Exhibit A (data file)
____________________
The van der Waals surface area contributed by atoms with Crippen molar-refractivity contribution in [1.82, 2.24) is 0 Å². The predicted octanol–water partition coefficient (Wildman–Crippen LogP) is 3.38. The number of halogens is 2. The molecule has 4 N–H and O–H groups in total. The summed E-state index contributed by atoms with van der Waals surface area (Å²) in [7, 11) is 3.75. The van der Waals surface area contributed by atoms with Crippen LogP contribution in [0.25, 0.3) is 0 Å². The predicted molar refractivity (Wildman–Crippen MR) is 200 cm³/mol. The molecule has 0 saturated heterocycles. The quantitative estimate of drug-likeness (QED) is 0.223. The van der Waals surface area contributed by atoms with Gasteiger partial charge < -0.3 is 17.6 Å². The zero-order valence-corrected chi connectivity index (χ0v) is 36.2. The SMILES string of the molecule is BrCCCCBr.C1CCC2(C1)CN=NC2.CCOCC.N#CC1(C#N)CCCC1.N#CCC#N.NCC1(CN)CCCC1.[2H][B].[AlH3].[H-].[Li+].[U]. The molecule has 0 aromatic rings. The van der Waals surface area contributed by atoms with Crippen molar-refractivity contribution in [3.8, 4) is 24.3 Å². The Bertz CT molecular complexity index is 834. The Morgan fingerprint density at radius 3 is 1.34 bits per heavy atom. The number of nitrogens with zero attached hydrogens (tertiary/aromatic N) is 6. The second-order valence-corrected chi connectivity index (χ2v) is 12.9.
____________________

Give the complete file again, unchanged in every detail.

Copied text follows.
The van der Waals surface area contributed by atoms with Crippen molar-refractivity contribution in [1.82, 2.24) is 0 Å². The predicted octanol–water partition coefficient (Wildman–Crippen LogP) is 3.38. The number of halogens is 2. The molecule has 4 N–H and O–H groups in total. The summed E-state index contributed by atoms with van der Waals surface area (Å²) in [7, 11) is 3.75. The van der Waals surface area contributed by atoms with Crippen LogP contribution in [0.25, 0.3) is 0 Å². The predicted molar refractivity (Wildman–Crippen MR) is 200 cm³/mol. The molecule has 0 saturated heterocycles. The quantitative estimate of drug-likeness (QED) is 0.223. The van der Waals surface area contributed by atoms with Gasteiger partial charge < -0.3 is 17.6 Å². The zero-order valence-corrected chi connectivity index (χ0v) is 36.2. The SMILES string of the molecule is BrCCCCBr.C1CCC2(C1)CN=NC2.CCOCC.N#CC1(C#N)CCCC1.N#CCC#N.NCC1(CN)CCCC1.[2H][B].[AlH3].[H-].[Li+].[U]. The molecule has 0 aromatic rings. The van der Waals surface area contributed by atoms with Crippen molar-refractivity contribution in [3.8, 4) is 24.3 Å². The Bertz CT molecular complexity index is 834. The Morgan fingerprint density at radius 3 is 1.34 bits per heavy atom. The number of nitrogens with zero attached hydrogens (tertiary/aromatic N) is 6. The second-order valence-corrected chi connectivity index (χ2v) is 12.9.